People are often more effective when we express ourselves a little. “I think,” “maybe,” or “I might be missing something, but…” are great ways to give us a chance to consider our claims.
The solar-powered LED calculator we used in school did nothing like that. 6 x 7 is 42, not ifs, ands or buts.
Part of the magic of Google Search was that it was not only funny, it was often accurate. The combination of its confidence and its usefulness made it seem like a miracle.
Of course, Google was never completely right. It rarely finds the right page every time. It was left to us. But the aura of omnipotence persisted – in fact, when Google failed, we should have blamed evil black-hat SEO hackers, not an imperfect algorithm and greedy monopolists.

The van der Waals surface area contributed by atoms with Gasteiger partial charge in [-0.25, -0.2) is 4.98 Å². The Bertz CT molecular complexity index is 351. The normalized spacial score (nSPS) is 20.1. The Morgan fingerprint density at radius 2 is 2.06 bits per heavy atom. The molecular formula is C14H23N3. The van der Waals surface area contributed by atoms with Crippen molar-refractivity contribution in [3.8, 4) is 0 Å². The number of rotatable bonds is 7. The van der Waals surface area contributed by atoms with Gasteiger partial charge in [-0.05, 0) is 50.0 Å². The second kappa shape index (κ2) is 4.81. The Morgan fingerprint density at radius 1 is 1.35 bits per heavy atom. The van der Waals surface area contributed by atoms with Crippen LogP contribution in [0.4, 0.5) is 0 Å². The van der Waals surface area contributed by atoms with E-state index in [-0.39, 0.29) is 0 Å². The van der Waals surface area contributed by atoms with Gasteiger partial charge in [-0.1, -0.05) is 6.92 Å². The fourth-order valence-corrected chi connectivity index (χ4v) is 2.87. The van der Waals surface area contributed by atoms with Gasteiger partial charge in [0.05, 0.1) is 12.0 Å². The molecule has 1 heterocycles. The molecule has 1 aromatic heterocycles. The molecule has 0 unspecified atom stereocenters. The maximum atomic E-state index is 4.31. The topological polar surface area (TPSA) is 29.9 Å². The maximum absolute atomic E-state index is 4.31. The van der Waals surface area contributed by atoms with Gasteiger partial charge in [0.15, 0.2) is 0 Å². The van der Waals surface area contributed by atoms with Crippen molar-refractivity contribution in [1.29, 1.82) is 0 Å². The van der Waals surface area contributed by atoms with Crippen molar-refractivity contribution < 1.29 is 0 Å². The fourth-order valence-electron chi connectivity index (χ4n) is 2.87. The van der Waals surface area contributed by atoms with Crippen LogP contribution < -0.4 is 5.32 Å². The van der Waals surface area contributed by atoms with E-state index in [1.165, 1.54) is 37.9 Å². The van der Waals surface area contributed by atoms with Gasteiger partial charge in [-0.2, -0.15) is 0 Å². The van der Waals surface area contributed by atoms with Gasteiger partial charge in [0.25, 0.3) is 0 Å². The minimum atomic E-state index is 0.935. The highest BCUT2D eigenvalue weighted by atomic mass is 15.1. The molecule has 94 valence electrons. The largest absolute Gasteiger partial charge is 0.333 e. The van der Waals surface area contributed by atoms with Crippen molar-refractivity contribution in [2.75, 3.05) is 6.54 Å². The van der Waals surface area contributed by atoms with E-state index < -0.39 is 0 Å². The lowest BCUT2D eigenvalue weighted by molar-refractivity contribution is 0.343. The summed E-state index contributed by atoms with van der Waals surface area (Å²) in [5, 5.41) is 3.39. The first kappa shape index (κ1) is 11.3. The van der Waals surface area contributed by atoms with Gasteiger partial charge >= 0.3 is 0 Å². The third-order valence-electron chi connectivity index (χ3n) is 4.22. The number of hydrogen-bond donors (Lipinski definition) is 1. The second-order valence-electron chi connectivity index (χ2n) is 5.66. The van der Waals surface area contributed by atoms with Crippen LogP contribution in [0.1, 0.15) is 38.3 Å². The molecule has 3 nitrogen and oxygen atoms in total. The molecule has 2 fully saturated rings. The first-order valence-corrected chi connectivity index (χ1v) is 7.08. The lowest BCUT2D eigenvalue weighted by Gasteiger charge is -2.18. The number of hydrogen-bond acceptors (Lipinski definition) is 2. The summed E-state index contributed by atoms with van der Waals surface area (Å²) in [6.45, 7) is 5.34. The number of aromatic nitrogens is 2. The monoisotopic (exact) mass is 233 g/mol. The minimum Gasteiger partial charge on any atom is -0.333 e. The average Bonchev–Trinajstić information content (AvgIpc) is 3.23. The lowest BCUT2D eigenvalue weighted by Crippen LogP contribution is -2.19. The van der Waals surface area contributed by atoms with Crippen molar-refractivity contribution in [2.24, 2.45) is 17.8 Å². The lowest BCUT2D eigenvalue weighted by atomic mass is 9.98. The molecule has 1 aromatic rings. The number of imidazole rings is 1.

And now, ChatGPT shows up with a completely clear statement about everything we ask.
I’m not surprised that the biggest criticism we’re hearing, even from insightful pundits, is that it’s too confident. That it declares without qualification that biryani is part of a traditional South Indian tiffin, but it is not.
What difference would it make if every single response started, “I’m a beta of a program that doesn’t really understand anything, but the human brain concludes that I do, so take it with a grain of salt…”
In fact, this is our job.
When a simple, convenient bit of data appears on your computer screen, take it with a grain of salt.
Not all emails are spam.
Not all offers are scams.
And not all GPT3 responses are wrong.
But it can’t hurt to insert your own role before you accept it as fact.
Overconfidence is not AI’s problem. There are many cultural and economic changes that this will cause. Our understanding is one of the things we should remember.